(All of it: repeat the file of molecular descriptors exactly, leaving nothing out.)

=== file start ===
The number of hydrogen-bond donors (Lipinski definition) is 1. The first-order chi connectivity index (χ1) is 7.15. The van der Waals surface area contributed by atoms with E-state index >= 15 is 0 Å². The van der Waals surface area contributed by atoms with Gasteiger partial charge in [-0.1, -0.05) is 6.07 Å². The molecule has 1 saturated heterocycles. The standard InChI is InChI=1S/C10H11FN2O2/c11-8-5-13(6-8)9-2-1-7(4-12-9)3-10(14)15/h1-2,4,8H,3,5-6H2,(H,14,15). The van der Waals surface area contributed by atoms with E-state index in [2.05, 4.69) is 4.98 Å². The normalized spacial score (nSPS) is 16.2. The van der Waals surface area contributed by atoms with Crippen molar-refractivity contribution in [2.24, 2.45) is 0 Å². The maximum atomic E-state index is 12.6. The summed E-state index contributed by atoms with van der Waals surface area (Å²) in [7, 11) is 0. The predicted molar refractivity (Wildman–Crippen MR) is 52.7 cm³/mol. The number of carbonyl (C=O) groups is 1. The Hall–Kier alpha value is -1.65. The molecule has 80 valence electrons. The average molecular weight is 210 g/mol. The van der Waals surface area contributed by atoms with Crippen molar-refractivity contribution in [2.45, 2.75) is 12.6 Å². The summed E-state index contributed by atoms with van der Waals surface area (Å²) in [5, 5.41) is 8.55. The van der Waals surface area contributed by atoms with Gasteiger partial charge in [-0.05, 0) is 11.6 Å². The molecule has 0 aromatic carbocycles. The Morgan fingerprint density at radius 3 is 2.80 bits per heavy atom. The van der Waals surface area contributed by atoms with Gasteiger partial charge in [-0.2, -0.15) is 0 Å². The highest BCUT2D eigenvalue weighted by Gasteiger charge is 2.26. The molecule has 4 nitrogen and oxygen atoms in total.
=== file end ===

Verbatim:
The number of hydrogen-bond donors (Lipinski definition) is 1. The first-order chi connectivity index (χ1) is 7.15. The van der Waals surface area contributed by atoms with E-state index >= 15 is 0 Å². The van der Waals surface area contributed by atoms with Gasteiger partial charge in [-0.1, -0.05) is 6.07 Å². The molecule has 1 saturated heterocycles. The standard InChI is InChI=1S/C10H11FN2O2/c11-8-5-13(6-8)9-2-1-7(4-12-9)3-10(14)15/h1-2,4,8H,3,5-6H2,(H,14,15). The van der Waals surface area contributed by atoms with E-state index in [2.05, 4.69) is 4.98 Å². The normalized spacial score (nSPS) is 16.2. The van der Waals surface area contributed by atoms with Crippen molar-refractivity contribution in [2.24, 2.45) is 0 Å². The maximum atomic E-state index is 12.6. The summed E-state index contributed by atoms with van der Waals surface area (Å²) in [7, 11) is 0. The predicted molar refractivity (Wildman–Crippen MR) is 52.7 cm³/mol. The number of carbonyl (C=O) groups is 1. The Hall–Kier alpha value is -1.65. The molecule has 80 valence electrons. The average molecular weight is 210 g/mol. The van der Waals surface area contributed by atoms with Crippen molar-refractivity contribution in [2.45, 2.75) is 12.6 Å². The summed E-state index contributed by atoms with van der Waals surface area (Å²) in [5, 5.41) is 8.55. The van der Waals surface area contributed by atoms with Gasteiger partial charge in [-0.05, 0) is 11.6 Å². The molecule has 0 aromatic carbocycles. The Morgan fingerprint density at radius 3 is 2.80 bits per heavy atom. The van der Waals surface area contributed by atoms with Gasteiger partial charge in [-0.2, -0.15) is 0 Å². The highest BCUT2D eigenvalue weighted by Gasteiger charge is 2.26. The molecule has 4 nitrogen and oxygen atoms in total.